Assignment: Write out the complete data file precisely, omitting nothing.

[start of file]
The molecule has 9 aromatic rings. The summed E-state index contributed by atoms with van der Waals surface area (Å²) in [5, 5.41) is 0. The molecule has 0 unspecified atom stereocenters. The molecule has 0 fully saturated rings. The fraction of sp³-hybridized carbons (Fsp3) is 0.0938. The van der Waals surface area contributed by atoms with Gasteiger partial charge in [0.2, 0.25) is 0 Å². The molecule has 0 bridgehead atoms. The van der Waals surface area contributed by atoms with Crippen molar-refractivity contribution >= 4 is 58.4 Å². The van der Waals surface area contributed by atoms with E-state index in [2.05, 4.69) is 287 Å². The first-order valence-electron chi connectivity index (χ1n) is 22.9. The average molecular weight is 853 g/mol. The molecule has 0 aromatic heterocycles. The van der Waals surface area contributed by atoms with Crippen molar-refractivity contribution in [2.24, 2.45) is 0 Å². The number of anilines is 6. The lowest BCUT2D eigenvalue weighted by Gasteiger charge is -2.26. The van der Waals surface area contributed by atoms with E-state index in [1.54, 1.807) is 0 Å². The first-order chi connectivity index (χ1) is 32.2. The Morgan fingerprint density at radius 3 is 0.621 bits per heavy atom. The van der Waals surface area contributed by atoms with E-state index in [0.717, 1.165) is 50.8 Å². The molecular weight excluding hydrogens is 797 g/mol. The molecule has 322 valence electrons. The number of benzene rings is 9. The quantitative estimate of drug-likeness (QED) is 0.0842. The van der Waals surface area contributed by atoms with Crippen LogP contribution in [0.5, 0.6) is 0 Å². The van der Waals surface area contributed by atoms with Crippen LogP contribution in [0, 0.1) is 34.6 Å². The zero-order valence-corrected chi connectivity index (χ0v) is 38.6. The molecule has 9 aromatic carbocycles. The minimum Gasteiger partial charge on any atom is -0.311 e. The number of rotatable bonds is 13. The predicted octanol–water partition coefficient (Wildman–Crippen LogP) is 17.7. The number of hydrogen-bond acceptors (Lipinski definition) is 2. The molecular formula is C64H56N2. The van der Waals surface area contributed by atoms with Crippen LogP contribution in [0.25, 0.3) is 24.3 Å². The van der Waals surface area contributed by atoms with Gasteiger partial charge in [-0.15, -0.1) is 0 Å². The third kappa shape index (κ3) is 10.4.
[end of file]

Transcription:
The molecule has 9 aromatic rings. The summed E-state index contributed by atoms with van der Waals surface area (Å²) in [5, 5.41) is 0. The molecule has 0 unspecified atom stereocenters. The molecule has 0 fully saturated rings. The fraction of sp³-hybridized carbons (Fsp3) is 0.0938. The van der Waals surface area contributed by atoms with Gasteiger partial charge in [0.2, 0.25) is 0 Å². The molecule has 0 bridgehead atoms. The van der Waals surface area contributed by atoms with Crippen molar-refractivity contribution >= 4 is 58.4 Å². The van der Waals surface area contributed by atoms with E-state index in [2.05, 4.69) is 287 Å². The first-order valence-electron chi connectivity index (χ1n) is 22.9. The average molecular weight is 853 g/mol. The molecule has 0 aromatic heterocycles. The van der Waals surface area contributed by atoms with Crippen molar-refractivity contribution in [2.24, 2.45) is 0 Å². The number of anilines is 6. The lowest BCUT2D eigenvalue weighted by Gasteiger charge is -2.26. The van der Waals surface area contributed by atoms with E-state index in [1.54, 1.807) is 0 Å². The first-order chi connectivity index (χ1) is 32.2. The Morgan fingerprint density at radius 3 is 0.621 bits per heavy atom. The van der Waals surface area contributed by atoms with E-state index in [0.717, 1.165) is 50.8 Å². The molecular weight excluding hydrogens is 797 g/mol. The molecule has 322 valence electrons. The number of benzene rings is 9. The quantitative estimate of drug-likeness (QED) is 0.0842. The van der Waals surface area contributed by atoms with Crippen LogP contribution in [0.5, 0.6) is 0 Å². The van der Waals surface area contributed by atoms with Crippen LogP contribution in [0, 0.1) is 34.6 Å². The zero-order valence-corrected chi connectivity index (χ0v) is 38.6. The molecule has 9 aromatic carbocycles. The minimum Gasteiger partial charge on any atom is -0.311 e. The number of rotatable bonds is 13. The predicted octanol–water partition coefficient (Wildman–Crippen LogP) is 17.7. The number of hydrogen-bond acceptors (Lipinski definition) is 2. The molecular formula is C64H56N2. The van der Waals surface area contributed by atoms with Crippen LogP contribution in [0.25, 0.3) is 24.3 Å². The van der Waals surface area contributed by atoms with Gasteiger partial charge in [-0.15, -0.1) is 0 Å². The third kappa shape index (κ3) is 10.4.